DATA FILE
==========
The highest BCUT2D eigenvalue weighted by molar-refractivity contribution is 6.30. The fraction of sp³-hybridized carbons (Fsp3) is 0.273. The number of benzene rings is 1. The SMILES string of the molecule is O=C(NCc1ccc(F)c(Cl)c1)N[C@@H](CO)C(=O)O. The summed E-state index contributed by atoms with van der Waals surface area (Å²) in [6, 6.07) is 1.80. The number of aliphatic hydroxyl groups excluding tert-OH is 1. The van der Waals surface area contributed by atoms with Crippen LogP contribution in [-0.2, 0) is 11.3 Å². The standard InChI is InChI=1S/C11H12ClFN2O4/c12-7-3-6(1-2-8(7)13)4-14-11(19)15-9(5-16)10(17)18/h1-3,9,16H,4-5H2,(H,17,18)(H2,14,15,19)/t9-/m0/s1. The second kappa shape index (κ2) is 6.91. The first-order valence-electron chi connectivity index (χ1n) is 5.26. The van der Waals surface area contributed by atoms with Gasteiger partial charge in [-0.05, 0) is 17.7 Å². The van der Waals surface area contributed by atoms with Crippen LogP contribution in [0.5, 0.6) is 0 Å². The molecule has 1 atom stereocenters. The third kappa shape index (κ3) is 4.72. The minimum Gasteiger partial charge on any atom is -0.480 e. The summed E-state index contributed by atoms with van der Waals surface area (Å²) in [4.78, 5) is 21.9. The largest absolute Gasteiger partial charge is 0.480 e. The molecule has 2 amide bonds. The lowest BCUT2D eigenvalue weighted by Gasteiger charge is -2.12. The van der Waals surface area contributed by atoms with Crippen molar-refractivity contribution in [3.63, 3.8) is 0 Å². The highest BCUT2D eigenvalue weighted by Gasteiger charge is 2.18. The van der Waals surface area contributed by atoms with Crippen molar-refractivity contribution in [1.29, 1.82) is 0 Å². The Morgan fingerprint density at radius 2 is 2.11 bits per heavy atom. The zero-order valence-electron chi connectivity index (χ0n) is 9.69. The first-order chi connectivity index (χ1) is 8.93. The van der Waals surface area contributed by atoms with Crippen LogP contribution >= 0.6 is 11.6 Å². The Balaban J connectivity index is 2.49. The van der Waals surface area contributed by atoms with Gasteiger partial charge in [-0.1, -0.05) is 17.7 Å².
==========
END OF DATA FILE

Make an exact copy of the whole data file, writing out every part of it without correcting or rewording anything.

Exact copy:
The highest BCUT2D eigenvalue weighted by molar-refractivity contribution is 6.30. The fraction of sp³-hybridized carbons (Fsp3) is 0.273. The number of benzene rings is 1. The SMILES string of the molecule is O=C(NCc1ccc(F)c(Cl)c1)N[C@@H](CO)C(=O)O. The summed E-state index contributed by atoms with van der Waals surface area (Å²) in [6, 6.07) is 1.80. The number of aliphatic hydroxyl groups excluding tert-OH is 1. The van der Waals surface area contributed by atoms with Crippen LogP contribution in [-0.2, 0) is 11.3 Å². The standard InChI is InChI=1S/C11H12ClFN2O4/c12-7-3-6(1-2-8(7)13)4-14-11(19)15-9(5-16)10(17)18/h1-3,9,16H,4-5H2,(H,17,18)(H2,14,15,19)/t9-/m0/s1. The second kappa shape index (κ2) is 6.91. The first-order valence-electron chi connectivity index (χ1n) is 5.26. The van der Waals surface area contributed by atoms with Gasteiger partial charge in [-0.05, 0) is 17.7 Å². The van der Waals surface area contributed by atoms with Crippen LogP contribution in [0.5, 0.6) is 0 Å². The molecule has 1 atom stereocenters. The third kappa shape index (κ3) is 4.72. The minimum Gasteiger partial charge on any atom is -0.480 e. The summed E-state index contributed by atoms with van der Waals surface area (Å²) in [4.78, 5) is 21.9. The largest absolute Gasteiger partial charge is 0.480 e. The molecule has 2 amide bonds. The lowest BCUT2D eigenvalue weighted by Gasteiger charge is -2.12. The van der Waals surface area contributed by atoms with Crippen molar-refractivity contribution in [3.63, 3.8) is 0 Å². The highest BCUT2D eigenvalue weighted by Gasteiger charge is 2.18. The van der Waals surface area contributed by atoms with Crippen molar-refractivity contribution in [1.29, 1.82) is 0 Å². The Morgan fingerprint density at radius 2 is 2.11 bits per heavy atom. The zero-order valence-electron chi connectivity index (χ0n) is 9.69. The first-order chi connectivity index (χ1) is 8.93. The van der Waals surface area contributed by atoms with Crippen LogP contribution >= 0.6 is 11.6 Å². The Balaban J connectivity index is 2.49. The van der Waals surface area contributed by atoms with Gasteiger partial charge in [-0.1, -0.05) is 17.7 Å².